New Residential construction or new construction to an existing residence begins with understanding the development standards and codes applicable to a property and project.

Permitted Projects Process

Step 1: Collect Information

Codes and Ordinance Information

In preparation for your formal plan submittal you will need to identify the development standards and building information that apply to your project.

Refer to your title report and HOA for additional restrictions.

Codes & Ordinances

Residential Development Standards (Setbacks) Map

Many subdivisions have specific amended development standards that are different from those identified in the district regulations of the Zoning Ordinance. You can use this map tool to locate and view the development standards for your specific property.

Residential Setback Information Map

Property Information/Setback Request

Submitting a setback request will help identify the development standards and easements that apply to a property; these factors together create the building envelope or available developable area. Refer to your title report and HOA for additional restrictions. By entering an address, obtain specific property information (Subdivision, Lot Number, APN, QS, Zoning, FEMA Flood Zone, etc).

Request a Setback

Visit the One Stop Shop

Visiting the One Stop Shop gives you the opportunity to meet directly with a planner, building reviewer, or Development Services Representative. You can obtain answers to general questions regarding Zoning Codes, Building Codes, Fees and submittal requirements. We offer over the counter plan review for some projects, or you can submit plans for a traditional review.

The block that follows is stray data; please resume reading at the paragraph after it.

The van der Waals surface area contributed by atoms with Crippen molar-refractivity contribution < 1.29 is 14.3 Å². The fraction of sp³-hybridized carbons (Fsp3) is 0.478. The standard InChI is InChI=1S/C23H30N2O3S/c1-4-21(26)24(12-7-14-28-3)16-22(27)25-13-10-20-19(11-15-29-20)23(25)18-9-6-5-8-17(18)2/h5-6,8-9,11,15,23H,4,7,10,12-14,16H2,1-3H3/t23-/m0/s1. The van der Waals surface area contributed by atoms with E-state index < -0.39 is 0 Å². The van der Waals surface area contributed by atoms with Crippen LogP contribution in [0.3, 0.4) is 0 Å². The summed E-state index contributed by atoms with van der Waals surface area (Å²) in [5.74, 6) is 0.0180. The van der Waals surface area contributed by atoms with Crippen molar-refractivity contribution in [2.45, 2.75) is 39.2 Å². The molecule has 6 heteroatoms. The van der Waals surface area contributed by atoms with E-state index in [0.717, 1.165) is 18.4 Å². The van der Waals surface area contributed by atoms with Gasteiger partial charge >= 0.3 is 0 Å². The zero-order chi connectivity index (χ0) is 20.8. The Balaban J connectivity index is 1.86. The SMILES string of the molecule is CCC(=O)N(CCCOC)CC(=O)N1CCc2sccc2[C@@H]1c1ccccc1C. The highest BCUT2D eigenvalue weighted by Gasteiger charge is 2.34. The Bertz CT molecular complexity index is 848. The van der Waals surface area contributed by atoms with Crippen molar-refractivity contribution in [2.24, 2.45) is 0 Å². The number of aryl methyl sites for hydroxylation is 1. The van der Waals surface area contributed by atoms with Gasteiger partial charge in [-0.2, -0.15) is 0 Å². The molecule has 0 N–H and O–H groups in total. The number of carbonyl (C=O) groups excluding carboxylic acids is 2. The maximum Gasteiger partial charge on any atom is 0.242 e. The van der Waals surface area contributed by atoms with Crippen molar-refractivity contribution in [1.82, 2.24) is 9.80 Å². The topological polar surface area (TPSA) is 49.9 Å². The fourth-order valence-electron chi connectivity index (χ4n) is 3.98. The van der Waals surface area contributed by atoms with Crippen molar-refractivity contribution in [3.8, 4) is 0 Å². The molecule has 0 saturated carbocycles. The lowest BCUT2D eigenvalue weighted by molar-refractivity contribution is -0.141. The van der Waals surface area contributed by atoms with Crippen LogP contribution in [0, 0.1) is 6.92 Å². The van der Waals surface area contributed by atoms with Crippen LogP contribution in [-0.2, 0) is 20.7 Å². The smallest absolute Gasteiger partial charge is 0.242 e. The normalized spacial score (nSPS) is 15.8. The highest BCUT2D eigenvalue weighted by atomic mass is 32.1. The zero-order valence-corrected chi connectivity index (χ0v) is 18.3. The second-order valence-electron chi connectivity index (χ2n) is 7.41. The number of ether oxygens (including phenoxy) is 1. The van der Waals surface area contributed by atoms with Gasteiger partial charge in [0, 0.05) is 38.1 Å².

One Stop Shop Information

Pre-Application meeting

Submit a pre-application request to meet with staff to thoroughly review construction requirements before formal plan submittal. This process is optional but very beneficial as it allows staff to identify potential issues with future projects, provide code regulations, and review property history.

Go to Pre-Application

Step 2: Plan Submittal and Plan Review

The purpose of plan review is to determine if the proposed construction conforms to the City of Scottsdale’s adopted codes and ordinances. The plans (construction documents) must be of sufficient clarity to demonstrate compliance.

Go to Plan Submittal/Review

Parcel Plat & Easement Submittals

Some projects may have parcel/easement creation, modification or deletion requirements, depending on scope of work proposed. Such requirements will be a sub-review process of, and separate to, the construction plan review process. No permits are eligible for issuance until these requirements have been successfully completed.

Go to Parcel Plat & Easement Submittals

Step 3: Permit Issuance

Once plans have been reviewed and determined to be in compliance with the City of Scottsdale’s code and ordinances permits may be issued. These permits grant authorization to do constructions work. It also allows for inspections to be performed.

Go to Permits

Step 4: Inspections

Construction or work for which a permit is required is subject to inspection in order to determine that construction is being done in accordance with the approved plans and in City of Scottsdale adopted codes and Ordinances. The work to be inspected must remain accessible and exposed for inspection purposes until approved. Requests for inspections must be made at least one day in advance.

Go to Inspections

Certificate of Occupancy

Upon passing a Final Inspection, a Certificate of Occupancy (C of O) is issued, allowing for the business to begin operation or a homeowner to move in.

Go to Certificate of Occupancy


Fire Sprinklers

Any residential improvement that exceeds 25% or more of the existing structure valuation as determined by the Fire Department Fire Sprinkler Valuation Worksheet, requires that fire sprinklers be installed throughout the entire residence.